Newsflash: your target audience feels no urgency about your marketing communications because they know they can find the information they want when they need it.
Consumers have famously time- and place-shifted. They now dictate when they encounter your messages. But they’ve also information-shifted. They now own the flow – what they see, how long they see it and on what device they see it. This begs the question: how do you connect your brand with target consumers? In an overwhelmingly loud marketplace, how do you engage and activate them? Put simply, what the heck is a marketer supposed to do?
I believe all good marketers are closet anthropologists. Despite our new found love for data (and boy do we love it), our instincts are usually correct about what will resonate with an audience, plus or minus a small amount. Why? Because we’re communicators. We know how to read a room, turn dialogue on a dime, and present to varying audiences. We often use data to enhance the trust we have in our gut.
I submit that’s why so many marketers are turning to experiential marketing programs. The anthropology of them makes sense at a gut level: done well, experience campaigns create emotional bonds with brands by providing a series of tactile moments that connect, energize, inform and entertain. That’s manna from heaven for marketers because it builds brand affinity while generating awareness. That’s what Super Bowl commercials are supposed to do.
But good experience marketing campaigns are also measurable, creating a wealth of actionable customer intelligence that feeds customer relationship programs and accelerates the sales funnel. The best include a halo effect that creates an impact well beyond the physical (or digital) event. The press coverage and market buzz are worth many times the cost of the program in these cases.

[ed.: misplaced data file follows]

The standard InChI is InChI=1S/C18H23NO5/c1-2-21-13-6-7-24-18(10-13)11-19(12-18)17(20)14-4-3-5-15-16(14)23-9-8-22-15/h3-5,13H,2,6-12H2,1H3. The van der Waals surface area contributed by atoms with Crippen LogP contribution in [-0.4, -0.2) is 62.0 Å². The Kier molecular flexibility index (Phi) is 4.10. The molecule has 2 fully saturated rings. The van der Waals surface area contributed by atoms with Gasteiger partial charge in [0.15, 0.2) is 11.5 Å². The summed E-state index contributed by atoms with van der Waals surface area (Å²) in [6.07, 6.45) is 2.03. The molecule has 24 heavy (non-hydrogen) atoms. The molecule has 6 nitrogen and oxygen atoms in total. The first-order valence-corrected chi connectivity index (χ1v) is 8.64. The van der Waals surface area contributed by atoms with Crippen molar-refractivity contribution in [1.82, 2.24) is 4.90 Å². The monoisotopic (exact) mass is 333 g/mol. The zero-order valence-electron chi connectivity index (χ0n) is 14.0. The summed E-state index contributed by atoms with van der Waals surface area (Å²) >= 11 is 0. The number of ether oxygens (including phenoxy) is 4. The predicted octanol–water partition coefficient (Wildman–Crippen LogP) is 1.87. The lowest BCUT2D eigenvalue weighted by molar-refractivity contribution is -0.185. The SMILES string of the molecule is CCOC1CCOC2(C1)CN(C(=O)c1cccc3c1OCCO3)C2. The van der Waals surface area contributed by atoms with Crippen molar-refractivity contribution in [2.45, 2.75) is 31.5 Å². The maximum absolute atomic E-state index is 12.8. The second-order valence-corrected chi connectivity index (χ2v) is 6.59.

Wondering what an experience marketing campaign is? You’re not alone. Chance are you’ve seen them or participated in them, but didn’t think of them as a marketing program. They usually seem like a simple sponsorship. Often these campaigns are low on sales pressure (urgency) and high on fun. Here are some examples.
Pepsi – Free Soda for a Small Town: Pepsi created a viral hit with this down home, feel good, put a smile on your face program -
MINI – Rooftop Party: MINI created a massive buzz in fashion, design and music circles, elevating its brand to new heights within valuable demographic segments -
Apotek – Blowing Hair in a Subway: As part of a launch of new line of hair products, a subway platform in Stockholm featured an enchanting video display -
As you can see, experience marketing programs can take many forms and utilize budgets of all sizes. The important takeaway is this: you can still break through and connect with consumers on their terms without artificial urgency. You just need to unleash your inner anthropologist, apply the right creativity, and prepare to leverage the valuable customer intelligence that will be generated. Of course, it doesn’t hurt that these campaigns are fun to develop and produce, too!
Branding in an Era Without Urgency